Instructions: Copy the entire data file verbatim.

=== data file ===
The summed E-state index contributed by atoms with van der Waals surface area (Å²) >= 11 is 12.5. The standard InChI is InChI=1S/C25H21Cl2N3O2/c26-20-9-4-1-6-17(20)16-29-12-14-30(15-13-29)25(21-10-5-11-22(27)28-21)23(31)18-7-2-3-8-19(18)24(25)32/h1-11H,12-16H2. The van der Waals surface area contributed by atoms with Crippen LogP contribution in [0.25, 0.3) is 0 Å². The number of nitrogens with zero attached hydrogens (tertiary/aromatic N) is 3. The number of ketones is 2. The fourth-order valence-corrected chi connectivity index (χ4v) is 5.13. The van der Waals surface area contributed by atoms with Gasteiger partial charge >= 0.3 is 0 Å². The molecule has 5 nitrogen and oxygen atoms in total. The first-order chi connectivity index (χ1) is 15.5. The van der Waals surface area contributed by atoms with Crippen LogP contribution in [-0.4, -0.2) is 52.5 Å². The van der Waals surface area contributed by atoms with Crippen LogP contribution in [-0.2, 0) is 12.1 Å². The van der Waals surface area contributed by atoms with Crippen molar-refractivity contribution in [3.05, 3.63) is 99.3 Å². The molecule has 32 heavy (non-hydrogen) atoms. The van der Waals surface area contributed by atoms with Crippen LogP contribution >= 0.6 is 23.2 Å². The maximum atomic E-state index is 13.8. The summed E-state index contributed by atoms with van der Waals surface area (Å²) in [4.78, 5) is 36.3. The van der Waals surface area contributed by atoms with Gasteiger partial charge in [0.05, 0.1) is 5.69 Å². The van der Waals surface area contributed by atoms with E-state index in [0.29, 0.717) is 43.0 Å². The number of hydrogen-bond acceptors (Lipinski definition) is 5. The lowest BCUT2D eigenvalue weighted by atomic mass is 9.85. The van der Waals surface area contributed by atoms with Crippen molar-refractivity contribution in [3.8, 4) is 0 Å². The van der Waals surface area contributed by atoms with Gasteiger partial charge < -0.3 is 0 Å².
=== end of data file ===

The summed E-state index contributed by atoms with van der Waals surface area (Å²) >= 11 is 12.5. The standard InChI is InChI=1S/C25H21Cl2N3O2/c26-20-9-4-1-6-17(20)16-29-12-14-30(15-13-29)25(21-10-5-11-22(27)28-21)23(31)18-7-2-3-8-19(18)24(25)32/h1-11H,12-16H2. The van der Waals surface area contributed by atoms with Crippen LogP contribution in [0.25, 0.3) is 0 Å². The number of nitrogens with zero attached hydrogens (tertiary/aromatic N) is 3. The number of ketones is 2. The fourth-order valence-corrected chi connectivity index (χ4v) is 5.13. The van der Waals surface area contributed by atoms with Gasteiger partial charge >= 0.3 is 0 Å². The molecule has 5 nitrogen and oxygen atoms in total. The first-order chi connectivity index (χ1) is 15.5. The van der Waals surface area contributed by atoms with Crippen LogP contribution in [-0.4, -0.2) is 52.5 Å². The van der Waals surface area contributed by atoms with Crippen LogP contribution in [-0.2, 0) is 12.1 Å². The van der Waals surface area contributed by atoms with Crippen molar-refractivity contribution in [3.05, 3.63) is 99.3 Å². The molecule has 32 heavy (non-hydrogen) atoms. The van der Waals surface area contributed by atoms with Crippen LogP contribution >= 0.6 is 23.2 Å². The maximum atomic E-state index is 13.8. The summed E-state index contributed by atoms with van der Waals surface area (Å²) in [4.78, 5) is 36.3. The van der Waals surface area contributed by atoms with Gasteiger partial charge in [0.05, 0.1) is 5.69 Å². The van der Waals surface area contributed by atoms with E-state index in [0.29, 0.717) is 43.0 Å². The number of hydrogen-bond acceptors (Lipinski definition) is 5. The lowest BCUT2D eigenvalue weighted by atomic mass is 9.85. The van der Waals surface area contributed by atoms with Crippen molar-refractivity contribution in [3.8, 4) is 0 Å². The van der Waals surface area contributed by atoms with Gasteiger partial charge < -0.3 is 0 Å².